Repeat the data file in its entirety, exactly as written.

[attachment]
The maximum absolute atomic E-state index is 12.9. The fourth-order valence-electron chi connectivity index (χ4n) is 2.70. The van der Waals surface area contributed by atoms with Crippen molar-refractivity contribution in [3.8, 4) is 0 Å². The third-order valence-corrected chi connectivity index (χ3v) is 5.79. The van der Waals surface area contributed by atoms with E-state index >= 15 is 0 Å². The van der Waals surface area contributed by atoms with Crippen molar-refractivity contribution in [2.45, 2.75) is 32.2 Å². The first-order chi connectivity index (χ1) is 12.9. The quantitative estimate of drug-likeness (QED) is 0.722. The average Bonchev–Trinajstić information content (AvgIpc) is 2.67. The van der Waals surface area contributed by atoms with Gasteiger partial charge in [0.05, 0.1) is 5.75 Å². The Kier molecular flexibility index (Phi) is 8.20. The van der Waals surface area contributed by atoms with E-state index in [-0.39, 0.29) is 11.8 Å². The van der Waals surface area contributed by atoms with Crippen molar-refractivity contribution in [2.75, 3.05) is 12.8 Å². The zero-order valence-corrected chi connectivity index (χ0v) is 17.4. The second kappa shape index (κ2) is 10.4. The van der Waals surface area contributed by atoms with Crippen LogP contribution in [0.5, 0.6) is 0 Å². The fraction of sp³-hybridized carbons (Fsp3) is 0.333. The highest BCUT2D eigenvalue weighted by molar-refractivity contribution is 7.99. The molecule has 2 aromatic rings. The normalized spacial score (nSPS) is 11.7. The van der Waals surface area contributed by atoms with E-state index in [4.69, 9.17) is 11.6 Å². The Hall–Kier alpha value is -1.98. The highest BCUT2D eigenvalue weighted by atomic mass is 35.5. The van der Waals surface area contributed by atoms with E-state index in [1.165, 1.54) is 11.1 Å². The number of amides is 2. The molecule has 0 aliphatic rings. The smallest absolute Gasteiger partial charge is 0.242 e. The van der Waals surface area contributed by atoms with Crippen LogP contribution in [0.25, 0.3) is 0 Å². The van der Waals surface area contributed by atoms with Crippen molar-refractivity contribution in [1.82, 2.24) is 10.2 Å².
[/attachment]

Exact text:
The maximum absolute atomic E-state index is 12.9. The fourth-order valence-electron chi connectivity index (χ4n) is 2.70. The van der Waals surface area contributed by atoms with Crippen molar-refractivity contribution in [3.8, 4) is 0 Å². The third-order valence-corrected chi connectivity index (χ3v) is 5.79. The van der Waals surface area contributed by atoms with E-state index >= 15 is 0 Å². The van der Waals surface area contributed by atoms with Crippen molar-refractivity contribution in [2.45, 2.75) is 32.2 Å². The first-order chi connectivity index (χ1) is 12.9. The quantitative estimate of drug-likeness (QED) is 0.722. The average Bonchev–Trinajstić information content (AvgIpc) is 2.67. The van der Waals surface area contributed by atoms with Gasteiger partial charge in [0.05, 0.1) is 5.75 Å². The Kier molecular flexibility index (Phi) is 8.20. The van der Waals surface area contributed by atoms with E-state index in [-0.39, 0.29) is 11.8 Å². The van der Waals surface area contributed by atoms with Crippen molar-refractivity contribution in [2.75, 3.05) is 12.8 Å². The zero-order valence-corrected chi connectivity index (χ0v) is 17.4. The second kappa shape index (κ2) is 10.4. The van der Waals surface area contributed by atoms with Crippen LogP contribution in [0.5, 0.6) is 0 Å². The fraction of sp³-hybridized carbons (Fsp3) is 0.333. The highest BCUT2D eigenvalue weighted by molar-refractivity contribution is 7.99. The molecule has 2 aromatic rings. The normalized spacial score (nSPS) is 11.7. The van der Waals surface area contributed by atoms with E-state index in [4.69, 9.17) is 11.6 Å². The Hall–Kier alpha value is -1.98. The highest BCUT2D eigenvalue weighted by atomic mass is 35.5. The van der Waals surface area contributed by atoms with E-state index in [1.165, 1.54) is 11.1 Å². The number of amides is 2. The molecule has 0 aliphatic rings. The smallest absolute Gasteiger partial charge is 0.242 e. The van der Waals surface area contributed by atoms with Crippen LogP contribution in [0.25, 0.3) is 0 Å². The van der Waals surface area contributed by atoms with Crippen molar-refractivity contribution in [1.82, 2.24) is 10.2 Å².